An Introduction To HE: Research Trail Assignment: Notes, etc, 1

Some initial key words to search for: looks rather blank at the moment!

Bridget Riley Mind Map 1

This is the page of notes I made as a checklist for starting research.

How To Research Notes

The areas I am interested in researching in particular are:-

Riley’s inspirations

The Op-Art Movement

Her process for producing art works

Her body of work – range and development – including some key artworks

Riley Books Carlisle LibraryRiley ExhibitionRiley Mind Map 2Riley Notes on Bio T RiggsRiley Sooke Review

Definition of ‘Pointillism’:- “technique of neo-impressionist painting using tiny dots of various pure colours, which become blended in the viewer’s eye. It was developed by Seurat with the aim of producing a greater degree of luminosity and brilliance of colour”. Source:- Google search for meaning of pointillism

Riley Sooke Review 2

I decided to see which, if any, colour theory might apply to Riley’s paintings and consulted David Hornung’s book “Colour: A workshop For Artists and Designers”.

Riley colour theory + notesRiley colour theory + notes 2Riley colour theory + notes 3

Riley Carlisle Library Research 1Riley Carlisle Library Research 2Riley Carlisle Library Research 3Riley Carlisle Library Research 4Riley Carlisle Library Research 5Riley Louisa Buck BBC Documentary 2Riley Louisa Buck BBC DocumentaryRiley mind map 3Riley process imageSeurat Bridge at Courbevoie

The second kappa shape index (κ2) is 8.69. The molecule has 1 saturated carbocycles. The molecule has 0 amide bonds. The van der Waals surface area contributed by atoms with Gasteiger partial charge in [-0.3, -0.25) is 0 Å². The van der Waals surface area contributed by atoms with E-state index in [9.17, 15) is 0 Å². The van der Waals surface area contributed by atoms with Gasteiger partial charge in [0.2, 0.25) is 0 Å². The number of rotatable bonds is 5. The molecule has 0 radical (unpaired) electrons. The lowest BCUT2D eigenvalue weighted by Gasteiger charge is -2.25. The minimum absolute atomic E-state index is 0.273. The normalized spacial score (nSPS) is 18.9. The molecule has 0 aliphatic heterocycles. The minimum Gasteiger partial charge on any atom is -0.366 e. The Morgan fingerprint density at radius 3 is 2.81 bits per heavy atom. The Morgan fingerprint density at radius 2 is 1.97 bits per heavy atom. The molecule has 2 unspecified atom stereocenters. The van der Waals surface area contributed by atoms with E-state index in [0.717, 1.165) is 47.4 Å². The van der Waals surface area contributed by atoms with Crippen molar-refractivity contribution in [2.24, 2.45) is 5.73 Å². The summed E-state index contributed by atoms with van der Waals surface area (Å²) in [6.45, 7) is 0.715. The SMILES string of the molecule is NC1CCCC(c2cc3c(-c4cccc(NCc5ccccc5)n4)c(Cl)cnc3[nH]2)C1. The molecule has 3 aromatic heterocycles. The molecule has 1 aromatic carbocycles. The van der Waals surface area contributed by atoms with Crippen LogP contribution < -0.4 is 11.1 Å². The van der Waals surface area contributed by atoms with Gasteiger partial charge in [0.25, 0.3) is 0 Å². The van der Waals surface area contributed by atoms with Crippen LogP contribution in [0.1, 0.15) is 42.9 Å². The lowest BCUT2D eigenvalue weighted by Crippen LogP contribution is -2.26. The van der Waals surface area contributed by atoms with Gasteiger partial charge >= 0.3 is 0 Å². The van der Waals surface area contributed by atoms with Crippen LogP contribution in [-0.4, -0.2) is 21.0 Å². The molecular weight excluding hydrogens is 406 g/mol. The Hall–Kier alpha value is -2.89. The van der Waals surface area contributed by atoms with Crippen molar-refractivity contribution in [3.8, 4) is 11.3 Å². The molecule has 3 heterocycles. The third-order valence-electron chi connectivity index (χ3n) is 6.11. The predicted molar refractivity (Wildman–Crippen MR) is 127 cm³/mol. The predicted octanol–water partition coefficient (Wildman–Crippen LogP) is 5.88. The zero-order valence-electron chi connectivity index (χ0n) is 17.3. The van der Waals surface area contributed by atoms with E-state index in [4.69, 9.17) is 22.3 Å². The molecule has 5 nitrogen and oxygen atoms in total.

Thoughts on the day’s research: disappointed that the library didn’t have more books available on the subject (just one). The most helpful source was the BBC documentary, which had some excerpts of Bridget Riley herself speaking about her influences and inspirations. Hoping to find out more from the exhibition on Saturday, when I will be doing my primary research. The more general art books were of no or little use. The hardest thing is trying to focus in on the questions you want to find the answers to, so good to start the research with those in mind. There is so much information even in one book that it is easy to go off at a tangent. I am particularly interested in Riley’s inspirations, process, the reason for making her artworks; and to learn something about Op Art.

An Introduction To HE: Research Trail Assignment

I understand that by completing this task satisfactorily I will be able to show competence in the techniques covered in the Introductory Course. I will summarise the findings of my research, and write a short evaluation reflecting on my work and the experience of producing that work.

My learning log will be used to collate and evaluate my research. The completed work and development of that work will be presented on the learning log. Finally, I will reflect on the process of studying the whole induction course.

I will choose a topic or person from the 20th century that I am interested in to investigate. The research must be taken from two or more books, two or more journals/magazines, one reputable website and a set of notes made from primary research in a gallery or museum.